The Pioneer (periodical)

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Letterhead from Pioneer office in Allahabad, from Mahatma Letter No. 105
Letterhead from Pioneer office, from Mahatma Letter No. 109

The Pioneer was an Anglo-Indian newspaper founded in Allahabad in 1865 by George Allen, an Englishman who had had great success in the tea business in north-east India in the previous decade.[1] It issued a weekly as well as a daily edition (circulation of 5,000).

In 1872, Alfred Percy Sinnett became the editor of the newspaper, and oversaw the transformation of the newspaper to one of exercising great influence in British India.[2] It was regarded as "the ablest and most influential of all Indian newspapers published in the interior of the country.[3] After Mr. Sinnett became involved in Theosophy in 1880, the newspaper, which was said to be a "virulent mouthpieces of British government propaganda"[4] began to show a sympathetic view towards the natives. This cost him his job, as a man named Rattigan took over as editor, giving APS a year's salary in compensation.[5] In 1883 Sinnett returned to London.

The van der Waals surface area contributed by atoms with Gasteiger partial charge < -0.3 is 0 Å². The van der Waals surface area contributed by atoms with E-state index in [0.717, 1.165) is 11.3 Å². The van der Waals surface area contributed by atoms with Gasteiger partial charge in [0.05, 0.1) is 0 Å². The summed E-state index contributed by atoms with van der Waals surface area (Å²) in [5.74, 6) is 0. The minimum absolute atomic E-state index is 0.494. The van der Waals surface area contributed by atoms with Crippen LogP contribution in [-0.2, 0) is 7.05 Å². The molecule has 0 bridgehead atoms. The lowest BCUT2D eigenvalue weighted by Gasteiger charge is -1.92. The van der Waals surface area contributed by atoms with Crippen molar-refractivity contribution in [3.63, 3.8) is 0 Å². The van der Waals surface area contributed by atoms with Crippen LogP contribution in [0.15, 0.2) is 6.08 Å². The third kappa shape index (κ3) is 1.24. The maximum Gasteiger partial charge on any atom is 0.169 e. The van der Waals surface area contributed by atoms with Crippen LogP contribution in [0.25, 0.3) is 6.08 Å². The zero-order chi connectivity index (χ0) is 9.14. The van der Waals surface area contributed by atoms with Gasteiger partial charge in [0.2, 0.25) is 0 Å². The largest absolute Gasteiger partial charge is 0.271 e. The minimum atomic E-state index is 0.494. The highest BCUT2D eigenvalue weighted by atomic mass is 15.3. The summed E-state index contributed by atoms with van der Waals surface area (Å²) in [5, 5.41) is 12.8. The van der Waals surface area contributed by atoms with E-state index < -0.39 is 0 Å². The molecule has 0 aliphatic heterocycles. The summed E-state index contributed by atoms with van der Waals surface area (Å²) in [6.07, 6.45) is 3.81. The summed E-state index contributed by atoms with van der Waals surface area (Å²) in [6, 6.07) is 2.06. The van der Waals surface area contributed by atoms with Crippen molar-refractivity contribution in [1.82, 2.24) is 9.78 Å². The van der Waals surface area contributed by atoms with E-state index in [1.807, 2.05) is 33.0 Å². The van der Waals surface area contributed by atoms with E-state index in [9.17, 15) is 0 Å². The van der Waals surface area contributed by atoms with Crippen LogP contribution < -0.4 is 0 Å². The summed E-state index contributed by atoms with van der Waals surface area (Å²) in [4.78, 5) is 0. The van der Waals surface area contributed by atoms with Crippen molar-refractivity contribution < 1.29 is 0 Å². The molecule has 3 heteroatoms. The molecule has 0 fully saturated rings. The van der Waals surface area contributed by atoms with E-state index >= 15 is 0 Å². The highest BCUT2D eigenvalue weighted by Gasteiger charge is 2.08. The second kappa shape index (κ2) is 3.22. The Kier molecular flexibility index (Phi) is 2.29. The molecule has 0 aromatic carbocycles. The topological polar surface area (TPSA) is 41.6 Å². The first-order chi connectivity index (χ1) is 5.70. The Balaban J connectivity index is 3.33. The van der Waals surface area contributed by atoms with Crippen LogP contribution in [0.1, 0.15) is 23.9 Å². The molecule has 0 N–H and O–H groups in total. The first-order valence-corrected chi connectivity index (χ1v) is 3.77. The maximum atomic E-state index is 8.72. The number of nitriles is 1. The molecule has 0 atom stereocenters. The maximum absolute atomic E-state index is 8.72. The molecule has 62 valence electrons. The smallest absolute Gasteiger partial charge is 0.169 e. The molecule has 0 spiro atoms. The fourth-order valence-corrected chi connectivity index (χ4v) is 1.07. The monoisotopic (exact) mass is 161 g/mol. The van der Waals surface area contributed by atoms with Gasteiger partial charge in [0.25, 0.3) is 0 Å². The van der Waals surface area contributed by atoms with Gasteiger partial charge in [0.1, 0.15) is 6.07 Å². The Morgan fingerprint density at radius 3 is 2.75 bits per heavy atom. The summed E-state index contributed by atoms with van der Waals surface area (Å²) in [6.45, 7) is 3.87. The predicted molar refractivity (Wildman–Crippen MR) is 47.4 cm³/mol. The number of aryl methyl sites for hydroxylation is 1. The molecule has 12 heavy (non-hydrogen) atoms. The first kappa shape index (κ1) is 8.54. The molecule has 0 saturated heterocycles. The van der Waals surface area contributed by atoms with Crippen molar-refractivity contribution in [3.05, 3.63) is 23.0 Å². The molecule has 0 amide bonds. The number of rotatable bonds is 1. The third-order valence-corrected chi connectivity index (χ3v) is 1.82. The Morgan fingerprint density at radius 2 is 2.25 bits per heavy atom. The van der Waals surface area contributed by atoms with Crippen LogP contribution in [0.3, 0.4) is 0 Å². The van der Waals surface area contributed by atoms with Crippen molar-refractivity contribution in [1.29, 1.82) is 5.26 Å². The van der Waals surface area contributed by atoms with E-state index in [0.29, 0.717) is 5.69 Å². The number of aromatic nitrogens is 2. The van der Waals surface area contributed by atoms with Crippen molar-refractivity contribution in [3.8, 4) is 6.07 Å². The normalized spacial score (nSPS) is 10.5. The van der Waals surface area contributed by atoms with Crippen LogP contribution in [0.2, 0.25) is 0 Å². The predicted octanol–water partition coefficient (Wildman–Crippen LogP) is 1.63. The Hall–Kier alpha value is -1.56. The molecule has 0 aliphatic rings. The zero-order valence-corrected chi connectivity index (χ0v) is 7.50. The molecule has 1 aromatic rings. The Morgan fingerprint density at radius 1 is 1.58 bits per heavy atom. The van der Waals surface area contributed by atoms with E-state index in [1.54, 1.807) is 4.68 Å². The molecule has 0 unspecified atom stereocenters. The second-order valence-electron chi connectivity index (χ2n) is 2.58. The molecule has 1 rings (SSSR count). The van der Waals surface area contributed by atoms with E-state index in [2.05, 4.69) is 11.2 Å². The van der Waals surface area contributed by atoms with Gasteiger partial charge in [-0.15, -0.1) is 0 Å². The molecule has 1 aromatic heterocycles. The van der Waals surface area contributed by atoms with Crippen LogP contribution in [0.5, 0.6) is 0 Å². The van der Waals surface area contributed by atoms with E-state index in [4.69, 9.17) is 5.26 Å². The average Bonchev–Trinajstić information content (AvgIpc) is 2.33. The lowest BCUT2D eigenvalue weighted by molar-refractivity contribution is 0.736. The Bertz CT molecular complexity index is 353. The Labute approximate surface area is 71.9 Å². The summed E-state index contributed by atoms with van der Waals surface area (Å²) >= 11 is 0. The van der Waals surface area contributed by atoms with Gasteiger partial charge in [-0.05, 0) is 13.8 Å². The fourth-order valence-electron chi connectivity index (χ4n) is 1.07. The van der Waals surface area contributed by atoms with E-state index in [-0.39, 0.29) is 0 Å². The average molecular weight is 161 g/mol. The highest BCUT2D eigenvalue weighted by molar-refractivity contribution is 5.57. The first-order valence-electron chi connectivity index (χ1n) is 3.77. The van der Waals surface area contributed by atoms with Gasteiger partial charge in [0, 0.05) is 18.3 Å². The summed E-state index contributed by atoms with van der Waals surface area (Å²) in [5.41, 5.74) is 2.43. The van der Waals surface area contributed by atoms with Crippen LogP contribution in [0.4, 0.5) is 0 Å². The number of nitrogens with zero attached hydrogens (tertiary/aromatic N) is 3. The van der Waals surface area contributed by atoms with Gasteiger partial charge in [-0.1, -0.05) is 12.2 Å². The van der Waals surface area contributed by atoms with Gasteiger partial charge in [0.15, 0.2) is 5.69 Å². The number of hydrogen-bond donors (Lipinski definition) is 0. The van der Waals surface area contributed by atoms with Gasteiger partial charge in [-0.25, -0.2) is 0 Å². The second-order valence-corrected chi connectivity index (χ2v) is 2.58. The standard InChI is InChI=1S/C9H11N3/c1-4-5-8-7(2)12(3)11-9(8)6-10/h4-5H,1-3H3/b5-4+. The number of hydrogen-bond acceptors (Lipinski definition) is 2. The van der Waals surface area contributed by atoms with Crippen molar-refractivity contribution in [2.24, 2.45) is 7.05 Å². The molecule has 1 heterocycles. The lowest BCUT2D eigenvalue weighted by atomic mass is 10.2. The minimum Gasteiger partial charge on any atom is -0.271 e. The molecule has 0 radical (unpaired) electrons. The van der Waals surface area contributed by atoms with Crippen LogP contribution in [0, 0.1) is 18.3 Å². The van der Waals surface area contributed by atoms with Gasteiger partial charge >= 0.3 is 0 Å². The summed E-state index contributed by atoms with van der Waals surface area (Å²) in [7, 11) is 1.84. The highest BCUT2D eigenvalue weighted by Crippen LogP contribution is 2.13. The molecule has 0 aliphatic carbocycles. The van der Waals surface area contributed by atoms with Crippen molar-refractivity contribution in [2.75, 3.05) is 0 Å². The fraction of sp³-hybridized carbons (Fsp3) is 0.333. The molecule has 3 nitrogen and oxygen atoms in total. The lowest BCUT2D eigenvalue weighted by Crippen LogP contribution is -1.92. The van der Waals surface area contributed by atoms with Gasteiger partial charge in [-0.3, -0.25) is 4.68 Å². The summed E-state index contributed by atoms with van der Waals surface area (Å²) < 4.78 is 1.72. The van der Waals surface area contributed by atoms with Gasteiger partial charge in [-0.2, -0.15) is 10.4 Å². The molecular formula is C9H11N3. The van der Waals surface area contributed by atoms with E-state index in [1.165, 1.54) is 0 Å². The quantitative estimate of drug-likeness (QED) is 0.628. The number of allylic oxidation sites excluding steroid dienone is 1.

Rudyard Kipling (1865-1936), in his early 20s, worked at the newspaper office in Allahabad as an assistant editor from November 1887 to March 1889.[6]

Notes

  1. Das Gupta, Uma. 1977. "The Indian Press 1870-1880: A Small World of Journalism", Modern Asian Studies, 11(2):213-235. pp 233-234.
  2. Das Gupta, Uma. 1977. "The Indian Press 1870-1880: A Small World of Journalism", Modern Asian Studies, 11(2):213-235. pp 233-234.
  3. Rudyard Kipling - Biographical Sketch at About.com Classic Literature
  4. Indian Newspaper Reports at Adam Matthew Publications
  5. George E. Linton and Virginia Hanson, eds., Readers Guide to The Mahatma Letters to A. P. Sinnett (Adyar, Chennai, India: Theosophical Publishing House, 1972), 242.
  6. Rudyard Kipling - Biographical Sketch at About.com Classic Literature

Further reading